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Fidelity may not be the only asset manager to benefit from its new no-fee index funds and lowered fees for other index funds. The surprise move, announced last week, is expected to help Fidelity increase market share but could also benefit its low-cost competitors such as BlackRock, Schwab and Vanguard.

Those firms, like Fidelity, have the “scale and/or more diversified business models with revenue streams other than base management fees such as securities lending or wealth management” to also offer zero rates, according to Fitch Ratings.

(Related: Fidelity Unleashes No-Fee Index Funds)

Moody’s Investors Service agrees that BlackRock and Vanguard — “significant competitors” to Fidelity — will benefit as the industry shifts even more “toward a model that anchors client relationships with commoditized, cheap or free passive products provided at the lowest end of a spectrum of advisory services.”

On Aug. 1, Fidelity announced the launch of two zero-fee funds — a total market index fund and international index fund — plus lower fees for 21 other index funds and elimination of account fees and investment minimums.

BlackRock heralded the move as one that will provide “greater access to iShares ETFs” on the Fidelity platform.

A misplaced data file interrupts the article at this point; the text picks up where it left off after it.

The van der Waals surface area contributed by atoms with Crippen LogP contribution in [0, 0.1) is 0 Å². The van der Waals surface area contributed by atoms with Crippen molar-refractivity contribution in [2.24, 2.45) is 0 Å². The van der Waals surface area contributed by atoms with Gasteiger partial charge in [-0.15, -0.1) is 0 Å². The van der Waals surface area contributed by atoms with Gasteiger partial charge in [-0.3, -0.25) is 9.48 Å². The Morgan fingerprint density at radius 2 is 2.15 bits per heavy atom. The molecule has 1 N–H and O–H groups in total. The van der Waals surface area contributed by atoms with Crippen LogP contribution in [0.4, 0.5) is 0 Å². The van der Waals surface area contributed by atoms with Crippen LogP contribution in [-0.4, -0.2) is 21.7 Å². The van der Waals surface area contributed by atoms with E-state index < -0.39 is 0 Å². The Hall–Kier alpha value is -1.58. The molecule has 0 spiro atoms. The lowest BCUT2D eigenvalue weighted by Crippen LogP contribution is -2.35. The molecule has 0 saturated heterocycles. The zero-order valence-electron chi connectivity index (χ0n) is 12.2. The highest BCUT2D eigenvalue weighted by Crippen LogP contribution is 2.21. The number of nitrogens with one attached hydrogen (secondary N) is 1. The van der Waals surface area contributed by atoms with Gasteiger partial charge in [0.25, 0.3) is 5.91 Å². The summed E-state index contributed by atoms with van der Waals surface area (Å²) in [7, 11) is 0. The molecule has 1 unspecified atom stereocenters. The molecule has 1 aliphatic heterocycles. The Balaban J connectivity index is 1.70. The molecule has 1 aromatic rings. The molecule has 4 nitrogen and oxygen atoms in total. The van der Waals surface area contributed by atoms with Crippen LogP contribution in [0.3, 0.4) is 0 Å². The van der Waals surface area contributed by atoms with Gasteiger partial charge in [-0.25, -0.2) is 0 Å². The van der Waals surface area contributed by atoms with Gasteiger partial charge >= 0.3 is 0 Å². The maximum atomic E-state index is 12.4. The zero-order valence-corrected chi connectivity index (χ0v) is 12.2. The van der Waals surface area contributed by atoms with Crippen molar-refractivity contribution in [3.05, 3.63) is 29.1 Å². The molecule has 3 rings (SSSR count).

A Vanguard spokesman told ThinkAdvisor that the mutual fund giant “will continue to lower the cost of investing on our index and active funds, as we have for the past 40 years,” and Schwab similarly noted that it remains “laser focused on delivering straightforward, transparent and low-cost products” to investors. “Anytime costs go down, investors win.”

None of the three, however, lowered fees in response, as some have in the past.

(Related: Fidelity Cuts Trading Prices, and Schwab Follows)

Higher cost actively managed funds, however, are not expected to benefit from Fidelity’s no-fee funds move and are likely to be negatively impacted if Fidelity’s initiative inspires other firms to make similar moves.

“A broader rollout of zero-fee funds, or further reduction of current fee structures, would exacerbate the long-term earnings pressures facing traditional IMs,” according to the analysis by Fitch. “This would be particularly challenging for less diversified firms lacking scale, and could spur additional mergers and acquisitions.”

Performance and service will be key for traditional asset managers to maintain or expand their footing. “They will have to continue to deliver strong performance or otherwise support their distribution intermediaries with analytical tools or other sources of sales support,” according to Moody’s analysts.

“Fidelity’s zero-funds launch will only continue to sensitize investors to fees and likely relegate many companies as specialists focused on asset classes not easily indexed or accessible through passive investing vehicles.”

Active funds that fail to outperform are vulnerable, according to Fitch analysts who cite data from Dimensional Fund Advisors that only about 14% of surviving actively managed U.S. equity funds outperformed their benchmarks after fees over 15 years through the end of 2017.

Between 2016 and the first half of 2018, $563 billion flowed out of actively managed equity funds while $532 billion flowed into passive stock funds, according to Morningstar.